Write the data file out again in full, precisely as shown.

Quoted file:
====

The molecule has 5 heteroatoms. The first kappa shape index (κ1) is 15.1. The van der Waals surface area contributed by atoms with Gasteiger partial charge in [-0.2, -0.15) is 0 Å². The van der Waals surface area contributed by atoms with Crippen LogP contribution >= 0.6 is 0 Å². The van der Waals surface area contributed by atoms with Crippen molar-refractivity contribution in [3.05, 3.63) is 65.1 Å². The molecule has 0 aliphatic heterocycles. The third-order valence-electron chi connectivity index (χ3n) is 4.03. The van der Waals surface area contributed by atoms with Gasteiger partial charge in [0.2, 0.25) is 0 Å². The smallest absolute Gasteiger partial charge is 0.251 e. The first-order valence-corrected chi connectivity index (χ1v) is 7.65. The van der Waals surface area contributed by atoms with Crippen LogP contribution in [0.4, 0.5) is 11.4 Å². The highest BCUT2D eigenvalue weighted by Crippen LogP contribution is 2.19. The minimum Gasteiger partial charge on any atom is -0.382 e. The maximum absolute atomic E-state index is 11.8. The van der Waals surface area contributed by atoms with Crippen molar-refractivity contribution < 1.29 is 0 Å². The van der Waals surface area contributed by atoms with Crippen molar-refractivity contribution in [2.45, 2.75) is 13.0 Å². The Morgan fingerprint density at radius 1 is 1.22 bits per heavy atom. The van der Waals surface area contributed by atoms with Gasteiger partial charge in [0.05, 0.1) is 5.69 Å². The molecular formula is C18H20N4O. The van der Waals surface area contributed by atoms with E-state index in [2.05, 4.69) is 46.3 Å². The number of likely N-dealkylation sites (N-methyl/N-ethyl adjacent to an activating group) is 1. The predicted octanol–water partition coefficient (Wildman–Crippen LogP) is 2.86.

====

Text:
The molecule has 5 heteroatoms. The first kappa shape index (κ1) is 15.1. The van der Waals surface area contributed by atoms with Gasteiger partial charge in [-0.2, -0.15) is 0 Å². The van der Waals surface area contributed by atoms with Crippen LogP contribution >= 0.6 is 0 Å². The van der Waals surface area contributed by atoms with Crippen molar-refractivity contribution in [3.05, 3.63) is 65.1 Å². The molecule has 0 aliphatic heterocycles. The third-order valence-electron chi connectivity index (χ3n) is 4.03. The van der Waals surface area contributed by atoms with Gasteiger partial charge in [0.2, 0.25) is 0 Å². The smallest absolute Gasteiger partial charge is 0.251 e. The first-order valence-corrected chi connectivity index (χ1v) is 7.65. The van der Waals surface area contributed by atoms with Crippen LogP contribution in [0.4, 0.5) is 11.4 Å². The highest BCUT2D eigenvalue weighted by Crippen LogP contribution is 2.19. The minimum Gasteiger partial charge on any atom is -0.382 e. The maximum absolute atomic E-state index is 11.8. The van der Waals surface area contributed by atoms with Crippen molar-refractivity contribution < 1.29 is 0 Å². The van der Waals surface area contributed by atoms with Crippen molar-refractivity contribution in [2.45, 2.75) is 13.0 Å². The Morgan fingerprint density at radius 1 is 1.22 bits per heavy atom. The van der Waals surface area contributed by atoms with Gasteiger partial charge in [0.05, 0.1) is 5.69 Å². The molecular formula is C18H20N4O. The van der Waals surface area contributed by atoms with E-state index in [2.05, 4.69) is 46.3 Å². The number of likely N-dealkylation sites (N-methyl/N-ethyl adjacent to an activating group) is 1. The predicted octanol–water partition coefficient (Wildman–Crippen LogP) is 2.86.